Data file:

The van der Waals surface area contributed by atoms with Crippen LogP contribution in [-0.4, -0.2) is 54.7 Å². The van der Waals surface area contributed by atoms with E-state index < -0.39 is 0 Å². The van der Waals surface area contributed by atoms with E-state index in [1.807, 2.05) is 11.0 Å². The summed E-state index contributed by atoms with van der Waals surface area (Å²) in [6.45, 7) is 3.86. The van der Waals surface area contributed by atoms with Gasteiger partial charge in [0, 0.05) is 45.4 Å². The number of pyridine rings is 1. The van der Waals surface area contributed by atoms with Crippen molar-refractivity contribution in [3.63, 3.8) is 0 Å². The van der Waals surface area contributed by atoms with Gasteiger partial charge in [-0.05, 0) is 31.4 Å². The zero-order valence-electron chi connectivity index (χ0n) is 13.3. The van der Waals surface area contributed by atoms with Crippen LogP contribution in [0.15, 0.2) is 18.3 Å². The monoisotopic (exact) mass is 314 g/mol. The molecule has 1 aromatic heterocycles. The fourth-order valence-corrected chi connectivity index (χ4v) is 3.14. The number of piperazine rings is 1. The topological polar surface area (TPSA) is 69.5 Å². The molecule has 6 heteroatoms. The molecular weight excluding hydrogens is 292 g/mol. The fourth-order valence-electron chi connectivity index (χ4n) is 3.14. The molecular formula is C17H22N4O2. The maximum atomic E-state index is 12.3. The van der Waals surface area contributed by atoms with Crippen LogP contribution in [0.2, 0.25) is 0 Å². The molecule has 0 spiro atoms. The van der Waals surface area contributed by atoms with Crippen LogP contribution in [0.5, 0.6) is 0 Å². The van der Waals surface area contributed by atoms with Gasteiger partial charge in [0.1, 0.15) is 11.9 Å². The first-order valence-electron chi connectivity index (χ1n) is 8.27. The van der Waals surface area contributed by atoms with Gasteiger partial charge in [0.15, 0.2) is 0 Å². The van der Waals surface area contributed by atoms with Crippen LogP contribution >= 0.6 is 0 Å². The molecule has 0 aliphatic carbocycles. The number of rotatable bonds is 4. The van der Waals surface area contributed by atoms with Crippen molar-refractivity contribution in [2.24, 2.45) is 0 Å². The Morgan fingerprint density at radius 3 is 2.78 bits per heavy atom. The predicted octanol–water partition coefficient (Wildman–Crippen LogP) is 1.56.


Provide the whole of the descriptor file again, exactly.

The van der Waals surface area contributed by atoms with Crippen LogP contribution in [-0.4, -0.2) is 54.7 Å². The van der Waals surface area contributed by atoms with E-state index < -0.39 is 0 Å². The van der Waals surface area contributed by atoms with E-state index in [1.807, 2.05) is 11.0 Å². The summed E-state index contributed by atoms with van der Waals surface area (Å²) in [6.45, 7) is 3.86. The van der Waals surface area contributed by atoms with Gasteiger partial charge in [0, 0.05) is 45.4 Å². The number of pyridine rings is 1. The van der Waals surface area contributed by atoms with Crippen molar-refractivity contribution in [3.63, 3.8) is 0 Å². The van der Waals surface area contributed by atoms with Gasteiger partial charge in [-0.05, 0) is 31.4 Å². The zero-order valence-electron chi connectivity index (χ0n) is 13.3. The van der Waals surface area contributed by atoms with Crippen LogP contribution in [0.15, 0.2) is 18.3 Å². The monoisotopic (exact) mass is 314 g/mol. The molecule has 1 aromatic heterocycles. The fourth-order valence-corrected chi connectivity index (χ4v) is 3.14. The number of piperazine rings is 1. The topological polar surface area (TPSA) is 69.5 Å². The molecule has 6 heteroatoms. The molecular weight excluding hydrogens is 292 g/mol. The fourth-order valence-electron chi connectivity index (χ4n) is 3.14. The molecular formula is C17H22N4O2. The maximum atomic E-state index is 12.3. The van der Waals surface area contributed by atoms with Crippen LogP contribution in [0.2, 0.25) is 0 Å². The molecule has 0 spiro atoms. The van der Waals surface area contributed by atoms with Crippen LogP contribution in [0.5, 0.6) is 0 Å². The van der Waals surface area contributed by atoms with Gasteiger partial charge in [0.1, 0.15) is 11.9 Å². The first-order valence-electron chi connectivity index (χ1n) is 8.27. The van der Waals surface area contributed by atoms with Gasteiger partial charge in [0.15, 0.2) is 0 Å². The van der Waals surface area contributed by atoms with Crippen LogP contribution >= 0.6 is 0 Å². The molecule has 0 aliphatic carbocycles. The number of rotatable bonds is 4. The van der Waals surface area contributed by atoms with Crippen molar-refractivity contribution in [2.24, 2.45) is 0 Å². The Morgan fingerprint density at radius 3 is 2.78 bits per heavy atom. The predicted octanol–water partition coefficient (Wildman–Crippen LogP) is 1.56.